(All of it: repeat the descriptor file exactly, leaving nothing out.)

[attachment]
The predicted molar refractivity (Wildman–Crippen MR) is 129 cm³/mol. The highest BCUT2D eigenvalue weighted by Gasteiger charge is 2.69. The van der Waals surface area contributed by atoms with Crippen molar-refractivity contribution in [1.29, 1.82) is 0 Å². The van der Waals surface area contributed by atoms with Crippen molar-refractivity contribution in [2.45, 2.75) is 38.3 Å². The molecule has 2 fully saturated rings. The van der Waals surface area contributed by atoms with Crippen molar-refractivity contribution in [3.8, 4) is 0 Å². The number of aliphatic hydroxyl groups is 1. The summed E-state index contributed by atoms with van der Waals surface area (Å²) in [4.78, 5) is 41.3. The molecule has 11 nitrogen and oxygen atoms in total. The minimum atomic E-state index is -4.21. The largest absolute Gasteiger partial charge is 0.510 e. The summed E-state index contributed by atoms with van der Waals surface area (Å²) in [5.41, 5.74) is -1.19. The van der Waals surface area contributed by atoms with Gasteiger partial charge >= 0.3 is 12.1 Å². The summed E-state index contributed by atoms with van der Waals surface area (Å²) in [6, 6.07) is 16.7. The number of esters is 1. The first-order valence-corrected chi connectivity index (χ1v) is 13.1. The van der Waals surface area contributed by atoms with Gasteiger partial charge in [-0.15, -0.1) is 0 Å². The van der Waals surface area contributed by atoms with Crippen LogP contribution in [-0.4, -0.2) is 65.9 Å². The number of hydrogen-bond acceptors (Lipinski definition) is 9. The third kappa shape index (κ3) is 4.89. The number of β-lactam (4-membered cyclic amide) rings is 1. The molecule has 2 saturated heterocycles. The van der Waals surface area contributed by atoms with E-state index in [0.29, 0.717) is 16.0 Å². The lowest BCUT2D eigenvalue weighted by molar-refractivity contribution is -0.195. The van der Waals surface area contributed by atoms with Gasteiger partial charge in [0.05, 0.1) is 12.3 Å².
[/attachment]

The predicted molar refractivity (Wildman–Crippen MR) is 129 cm³/mol. The highest BCUT2D eigenvalue weighted by Gasteiger charge is 2.69. The van der Waals surface area contributed by atoms with Crippen molar-refractivity contribution in [1.29, 1.82) is 0 Å². The van der Waals surface area contributed by atoms with Crippen molar-refractivity contribution in [2.45, 2.75) is 38.3 Å². The molecule has 2 fully saturated rings. The van der Waals surface area contributed by atoms with Crippen molar-refractivity contribution in [3.8, 4) is 0 Å². The number of aliphatic hydroxyl groups is 1. The summed E-state index contributed by atoms with van der Waals surface area (Å²) in [4.78, 5) is 41.3. The molecule has 11 nitrogen and oxygen atoms in total. The minimum atomic E-state index is -4.21. The largest absolute Gasteiger partial charge is 0.510 e. The summed E-state index contributed by atoms with van der Waals surface area (Å²) in [5.41, 5.74) is -1.19. The van der Waals surface area contributed by atoms with Gasteiger partial charge >= 0.3 is 12.1 Å². The summed E-state index contributed by atoms with van der Waals surface area (Å²) in [6, 6.07) is 16.7. The number of esters is 1. The first-order valence-corrected chi connectivity index (χ1v) is 13.1. The van der Waals surface area contributed by atoms with Gasteiger partial charge in [-0.15, -0.1) is 0 Å². The van der Waals surface area contributed by atoms with Crippen LogP contribution in [-0.4, -0.2) is 65.9 Å². The number of hydrogen-bond acceptors (Lipinski definition) is 9. The third kappa shape index (κ3) is 4.89. The number of β-lactam (4-membered cyclic amide) rings is 1. The molecule has 2 saturated heterocycles. The van der Waals surface area contributed by atoms with E-state index in [0.29, 0.717) is 16.0 Å². The lowest BCUT2D eigenvalue weighted by molar-refractivity contribution is -0.195. The van der Waals surface area contributed by atoms with Gasteiger partial charge in [0.05, 0.1) is 12.3 Å².